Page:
Kristen Ghodsee of the Gender and Women's Studies Program at Bowdoin College has observed a Persian Gulf-influenced Muslim religious revival in a southern Bulgarian province. In one of two recent UCLA talks, she describes her project to work out how it happened.
They actually have some very good reasons for pushing their men into the community of the mosque.
A huge lead-and-zinc mining enterprise near Bulgaria's border with Greece goes the way of Communism after 1989, depriving the southern Smolyan Province of its largest and, by far, its best employer. Muslim men are the first fired and remain jobless, and wives take up new roles as principal breadwinners for their families.
Kristen Ghodsee, an assistant professor of Gender and Women's Studies at Bowdoin College currently based at the Princeton Institute for Advanced Study, says that a Muslim religious revival taking place in two former Smolyan mining cities not only has roots in this economic collapse, but has a more proximate cause in the realignment of gender roles that the collapse occasioned.
"The primary site for performing a strong masculine identity, I'm arguing, moved from the mines to the mosques," Ghodsee told a UCLA audience on Feb. 15, 2007, noting the prestige of mining in Communist Bulgaria and its associations with manhood.
Kristen Ghodsee (right) with CEES Director Gail Kligman (Photo by Jonathan Friedlander)
One of two talks delivered by Ghodsee that day, "Men, Mines, and Mosques: Gender, International Aid, and Islamic Revivalism on the Edge of Europe" was sponsored by UCLA Centers for European and Eurasian Studies (CEES) and Near Eastern Studies (CNES). Earlier in the afternoon, she discussed her 2005 book The Red Riviera: Gender, Tourism and Postsocialism on the Black Sea at the invitation of CEES and two co-sponsors, the Center for the Study of Women and the Sociology of Gender Working Group at UCLA. CEES Director Gail Kligman served as discussant at that event.
The peculiar form taken by this Muslim Bulgarian religious revival—the domes on the large new mosques and the "Arab-style" dress adopted by some women, though not their husbands—has everything to do with overtures by Persian Gulf–based Islamic charities towards Bulgaria's indigenous Muslims. (The roughly 250,000 Bulgarian-speaking "Pomaks" represent about one-fifth of all Bulgarian Muslims, by Ghodsee's estimates. There are also ethnic Turks and a smaller number of Muslim Roma, or Gypsies.)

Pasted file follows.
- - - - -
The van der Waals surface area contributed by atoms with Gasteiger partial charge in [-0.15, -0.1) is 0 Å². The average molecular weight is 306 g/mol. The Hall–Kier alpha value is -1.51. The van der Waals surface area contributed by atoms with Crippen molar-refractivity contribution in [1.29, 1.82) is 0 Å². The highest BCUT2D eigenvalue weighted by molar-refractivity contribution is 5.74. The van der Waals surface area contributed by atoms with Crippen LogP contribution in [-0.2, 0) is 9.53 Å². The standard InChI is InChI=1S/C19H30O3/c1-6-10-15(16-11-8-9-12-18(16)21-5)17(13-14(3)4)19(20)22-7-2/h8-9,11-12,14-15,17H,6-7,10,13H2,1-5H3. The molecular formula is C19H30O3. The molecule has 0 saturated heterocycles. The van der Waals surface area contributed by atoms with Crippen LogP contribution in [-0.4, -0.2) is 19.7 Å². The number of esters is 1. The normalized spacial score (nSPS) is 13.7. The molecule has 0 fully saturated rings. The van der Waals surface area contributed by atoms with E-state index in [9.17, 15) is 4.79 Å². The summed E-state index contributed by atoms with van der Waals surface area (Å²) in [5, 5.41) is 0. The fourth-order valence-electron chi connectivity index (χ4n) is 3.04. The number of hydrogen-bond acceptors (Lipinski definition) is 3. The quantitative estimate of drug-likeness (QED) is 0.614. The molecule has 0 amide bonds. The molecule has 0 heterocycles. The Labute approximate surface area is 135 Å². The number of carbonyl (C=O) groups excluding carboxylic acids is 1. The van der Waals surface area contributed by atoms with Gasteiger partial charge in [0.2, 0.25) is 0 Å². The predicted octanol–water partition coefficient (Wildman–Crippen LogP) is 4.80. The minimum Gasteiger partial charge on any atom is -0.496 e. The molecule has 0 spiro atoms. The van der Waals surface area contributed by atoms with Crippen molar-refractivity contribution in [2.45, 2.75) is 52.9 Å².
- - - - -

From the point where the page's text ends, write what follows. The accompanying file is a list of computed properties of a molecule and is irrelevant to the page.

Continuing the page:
Ghodsee is not suggesting that those Pomak women who have accepted a stricter, foreign-influenced version of Islam are victims
"They actually have some very good reasons for pushing their men into the community of the mosque," she said. The chance to drive down the incidence of alcoholism and of violence at home is a big one.
While researching her project on Bulgarian tourism in the summer of 2004, Ghodsee started interviewing locals in the south about the striking new mosques she saw. Why were they unlike other Bulgarian mosques, and where did impoverished communities in the Rhodopi Mountains come up with the funds?
In addition, in the two former mining cities, some Pomak women had taken to wearing full-length robes and hijabs that cover the face. This was a stark counterpoint not only to the mainstream European fashions preferred by most Pomaks but even to their traditional dress, which still under Communist rule included smaller headscarves tied around the hair.
Then, in the summer of 2006, "suddenly something happened," Ghodsee explained. Foreign Islamic charities and mosques led by strict Pomak imams, some of them trained abroad, began to assert themselves more forcefully in anti-discrimination cases and in local political issues. At the same, with Bulgaria's entry into the European Union already a virtual certainty, nationalistic political players started whipping up an anti-Muslim and anti-European backlash.
It was in the early 1990s after the collapse of Communism, Ghodsee explained, that the Islamic charities began to sponsor the translation of religious texts into Bulgarian, trips to Mecca, lectures and foreign-language courses, the building of mosques, and other projects. These rather secretive non-governmental organizations first "got legs" in the international community after 1979, the year of the Soviet invasion of Afghanistan and of the Iranian Revolution, which was perceived as a broad regional challenge by many Sunni Muslims. They came to the Balkans after the outbreak of the Bosnian War, and slowly began working in Bulgaria, intensifying their efforts in the country after 2000. Ghodsee has put many of her research hours into "forensic accounting" aimed at uncovering at least some of the charities' more recent activities in Bulgaria.
The mosques, she explained, have become new cultural centers in economically depressed and marginalized areas in Bulgaria. Generations of Muslims had been repressed or had abandoned religious observances under official atheism.
Much of the discussion during the question period centered on the potential for conflict in Bulgaria and whether the EU plays a moderating role in these tensions. Ghodsee said that some Bulgarians fear that the country's "entire Muslim minority is going to pay the price" for a revival within a very small subgroup.